A Winter Mind

John Burnside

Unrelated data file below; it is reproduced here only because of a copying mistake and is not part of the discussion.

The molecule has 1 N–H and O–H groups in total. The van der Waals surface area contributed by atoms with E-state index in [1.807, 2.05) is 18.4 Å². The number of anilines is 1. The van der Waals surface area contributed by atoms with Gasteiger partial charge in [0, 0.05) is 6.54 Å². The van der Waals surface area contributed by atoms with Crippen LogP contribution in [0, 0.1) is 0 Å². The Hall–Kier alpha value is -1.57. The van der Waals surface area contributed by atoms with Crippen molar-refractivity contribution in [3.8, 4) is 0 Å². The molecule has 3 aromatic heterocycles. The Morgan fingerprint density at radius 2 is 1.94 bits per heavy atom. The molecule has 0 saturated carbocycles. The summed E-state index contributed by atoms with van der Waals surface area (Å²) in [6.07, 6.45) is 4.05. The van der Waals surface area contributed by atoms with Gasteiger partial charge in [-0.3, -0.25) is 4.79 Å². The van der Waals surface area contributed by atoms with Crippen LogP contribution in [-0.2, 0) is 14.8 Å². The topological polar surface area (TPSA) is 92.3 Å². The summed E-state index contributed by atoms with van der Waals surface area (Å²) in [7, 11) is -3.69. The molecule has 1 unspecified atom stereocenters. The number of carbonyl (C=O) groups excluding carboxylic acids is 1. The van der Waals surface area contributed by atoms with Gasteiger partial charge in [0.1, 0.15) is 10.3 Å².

As a teenager, I spent many hours in the section of the library where the art books were kept, partly to be out of the house and away from where anyone might track me down, and partly because I was searching for an ideal of cleanness, a personal Elysium. It probably goes without saying that Corby reference library had a rather limited collection of art books, and in many of those it did possess, the reproductions were blurred and sun-faded, approximations of an original theme, folded into a faint mustiness like the illustrations in wartime children’s annuals. Still, I was an uncritical child, easily haunted by images, and some of those I found in that place have stayed with me ever since, shaping the geography of my imagination. There were Bible scenes, which I skipped, and frequent nudes, which I lingered over briefly before turning the page, the faint whiff of the presbytery at my back. My main reason for being in the library, however, and the pictures I loved more than any others, were Dutch and Flemish landscapes. I could go around for days with a big sky over flat, empty fields running on in my mind’s eye and there were nights when my average 15-year-old’s dream life was conducted in a maze of red-brick courtyards and canals.

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